“Until one has loved an animal, a part of one’s soul remains unawakened.”– Anatole France
It all began with the kittens…
Once the horses settled in, and the barn clean up was underway, we began to think about how to acquire some faithful (and useful!) barn cats. I applied to a local program that supports the re-homing of feral cats and cats that are otherwise unsuitable for household pet status, and deserve a safe place to shelter, and a reliable source of food all the same. I got news that I would be placed on a waiting list for such a cat, good news really since this meant that the cats the human society had were just regular adoptable cats. So…it was then that I decided to do a search to see if any local farmers found kittens this spring – and lucky for us, there was one not too far away! I quickly made arrangements, and planned out a suitable space in the barn, an unused horse stall, complete with additional wire mesh screening to keep climbing kittens safe and sound.
They made it all of two nights in the barn before we quickly realized at about 9:30pm during night check, that our wire mesh was sufficient to keep kittens contained, but NOT to keep predators out! Aaron found a raccoon climbing along the beams overhead and quickly scooped up the kittens and brought them in for the night. Our hero! So, with the kittens inside safe and sound, we decided that our idea of barn cats would have to wait until they were older and, that regardless of barn cat status they will come into the house at dusk!
Garfield and Berlioz (as my daughter and her friend named them) quickly adjusted to their indoor kitten status, and have been lovely with the whole family, and all of our visitors and clients. They really steal the show with their loud purrs! We began taking them outside on leashes to at least get them used to the idea of being out there, and once they are a we bit bigger we’ll let them spend the day in their old barn cat room again to help transition. We don’t let them out to roam until they have been neutered, as we both want them to stay close to home, and, don’t want to be responsible for adding to the feral cat population.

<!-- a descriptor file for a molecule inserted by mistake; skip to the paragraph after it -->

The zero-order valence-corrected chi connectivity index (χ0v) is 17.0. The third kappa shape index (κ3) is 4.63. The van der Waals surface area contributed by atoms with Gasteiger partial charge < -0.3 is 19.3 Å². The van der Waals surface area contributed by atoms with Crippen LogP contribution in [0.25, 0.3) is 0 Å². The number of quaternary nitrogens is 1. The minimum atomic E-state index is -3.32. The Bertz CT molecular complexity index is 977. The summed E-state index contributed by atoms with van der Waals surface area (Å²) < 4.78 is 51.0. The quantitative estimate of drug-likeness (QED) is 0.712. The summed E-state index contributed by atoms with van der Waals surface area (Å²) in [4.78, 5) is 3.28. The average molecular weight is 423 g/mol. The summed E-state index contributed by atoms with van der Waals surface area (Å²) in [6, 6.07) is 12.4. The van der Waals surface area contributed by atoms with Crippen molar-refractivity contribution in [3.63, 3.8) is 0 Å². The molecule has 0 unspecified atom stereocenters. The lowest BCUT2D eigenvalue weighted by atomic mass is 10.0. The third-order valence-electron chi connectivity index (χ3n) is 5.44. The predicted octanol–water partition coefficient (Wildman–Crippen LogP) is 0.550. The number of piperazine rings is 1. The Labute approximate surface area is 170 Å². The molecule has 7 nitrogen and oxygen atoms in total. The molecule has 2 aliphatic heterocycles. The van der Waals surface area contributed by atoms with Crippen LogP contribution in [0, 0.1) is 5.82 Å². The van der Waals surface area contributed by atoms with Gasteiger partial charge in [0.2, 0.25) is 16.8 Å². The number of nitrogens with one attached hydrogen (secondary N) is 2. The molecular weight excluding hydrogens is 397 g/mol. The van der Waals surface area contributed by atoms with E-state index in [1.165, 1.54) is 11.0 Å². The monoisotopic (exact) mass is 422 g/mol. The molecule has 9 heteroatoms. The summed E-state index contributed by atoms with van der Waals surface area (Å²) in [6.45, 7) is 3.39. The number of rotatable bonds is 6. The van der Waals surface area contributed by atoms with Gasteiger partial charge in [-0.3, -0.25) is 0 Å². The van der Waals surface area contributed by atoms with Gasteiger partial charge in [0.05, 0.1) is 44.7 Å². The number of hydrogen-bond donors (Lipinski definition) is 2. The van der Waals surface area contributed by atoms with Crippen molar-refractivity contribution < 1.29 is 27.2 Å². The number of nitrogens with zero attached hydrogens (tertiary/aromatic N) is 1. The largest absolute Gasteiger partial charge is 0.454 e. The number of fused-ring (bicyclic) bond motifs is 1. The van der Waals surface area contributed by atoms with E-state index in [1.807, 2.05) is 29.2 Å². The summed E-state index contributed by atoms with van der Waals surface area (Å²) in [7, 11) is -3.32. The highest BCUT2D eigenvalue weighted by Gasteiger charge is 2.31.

Then came the chicks…
The morning after we brought the kittens inside, we got the call that the chicks we ordered last month hatched, and were ready for pick up! Now that the kittens were in the “chick” room, there was no where for the chicks to go but our bedroom, at least for Day 1.
Yes. Chicks in the bedroom. Red heat lamp. It was very clear that this would not be a long standing solution, and, we couldn’t just bring the unvaccinated wee kittens in with our old dog and cats, so we had no choice but the go out to the garage and find a temporary door solution. The door we have that fit the doorway to add a barrier and make a separate section of the house for all of the new pets.
In terms of the mix of chicks (hee hee) I gave my daughter the catalogue and she chose two of 6 different breeds, by names she liked. This means we have a variety, some coloured eggers, but all in all, a mixed bunch that will all look pretty different which will make them easier to identify, and should be fun when egg collecting time comes!
With 12 chicks, there are a LOT of names to come up with – we’ve each decided to name a few, mine are named after the women of classic country music “Reba, Dolly, & Shania.”
…and finally, the puppy!
…as if we didn’t have enough baby animals around, we, at long last, found the one that we have been talking about for years. Our puppy. We knew we wanted a farm dog who would have a presence, but also be cool and gentle with visitors. We researched and decided between either a Labernese (Lab cross Bernese Mountain Dog) and a Golden Retriever. I have to say, I’ve wanted a Golden Retriever since I was a child and my favourite TV show was the 90s sitcom ‘Full House.’
We went to visit both puppies, and in the end, chose the Labernese because it’s energy levels being a work dog, and not a sport breed, is more our style, and, the girls totally fell in love with one particular puppy who they aptly nicknamed “the little old man.” I also found our that the breed itself was “designed” to be a guide dog, because of the Bernese quietness and stoicism, and the Lab’s skills and friendly disposition.
While we don’t have a Golden Retriever, this certainly is a “full house”! Thankfully, I am working from home this summer and will be able to be the primary caregiver, builder (for the coop!) and trainer for the puppy (and horses!) and am very much looking forward to the challenge, and the adventure.